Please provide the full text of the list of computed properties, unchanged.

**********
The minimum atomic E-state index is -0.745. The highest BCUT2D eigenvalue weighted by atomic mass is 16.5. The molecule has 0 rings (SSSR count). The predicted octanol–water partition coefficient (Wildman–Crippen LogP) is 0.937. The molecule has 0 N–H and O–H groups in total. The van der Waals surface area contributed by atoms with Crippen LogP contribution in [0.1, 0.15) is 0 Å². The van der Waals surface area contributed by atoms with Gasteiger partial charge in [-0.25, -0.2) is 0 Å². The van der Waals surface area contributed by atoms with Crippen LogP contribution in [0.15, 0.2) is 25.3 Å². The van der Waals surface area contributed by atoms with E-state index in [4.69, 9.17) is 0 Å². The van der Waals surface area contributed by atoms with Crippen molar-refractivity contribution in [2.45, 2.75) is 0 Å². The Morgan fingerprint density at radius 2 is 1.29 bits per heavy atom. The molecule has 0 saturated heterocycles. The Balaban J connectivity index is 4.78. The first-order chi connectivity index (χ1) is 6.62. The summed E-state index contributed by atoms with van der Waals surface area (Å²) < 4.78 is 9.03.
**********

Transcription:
The minimum atomic E-state index is -0.745. The highest BCUT2D eigenvalue weighted by atomic mass is 16.5. The molecule has 0 rings (SSSR count). The predicted octanol–water partition coefficient (Wildman–Crippen LogP) is 0.937. The molecule has 0 N–H and O–H groups in total. The van der Waals surface area contributed by atoms with Crippen LogP contribution in [0.1, 0.15) is 0 Å². The van der Waals surface area contributed by atoms with Gasteiger partial charge in [-0.25, -0.2) is 0 Å². The van der Waals surface area contributed by atoms with Crippen LogP contribution in [0.15, 0.2) is 25.3 Å². The van der Waals surface area contributed by atoms with E-state index in [4.69, 9.17) is 0 Å². The van der Waals surface area contributed by atoms with Crippen molar-refractivity contribution in [2.45, 2.75) is 0 Å². The Morgan fingerprint density at radius 2 is 1.29 bits per heavy atom. The molecule has 0 saturated heterocycles. The Balaban J connectivity index is 4.78. The first-order chi connectivity index (χ1) is 6.62. The summed E-state index contributed by atoms with van der Waals surface area (Å²) < 4.78 is 9.03.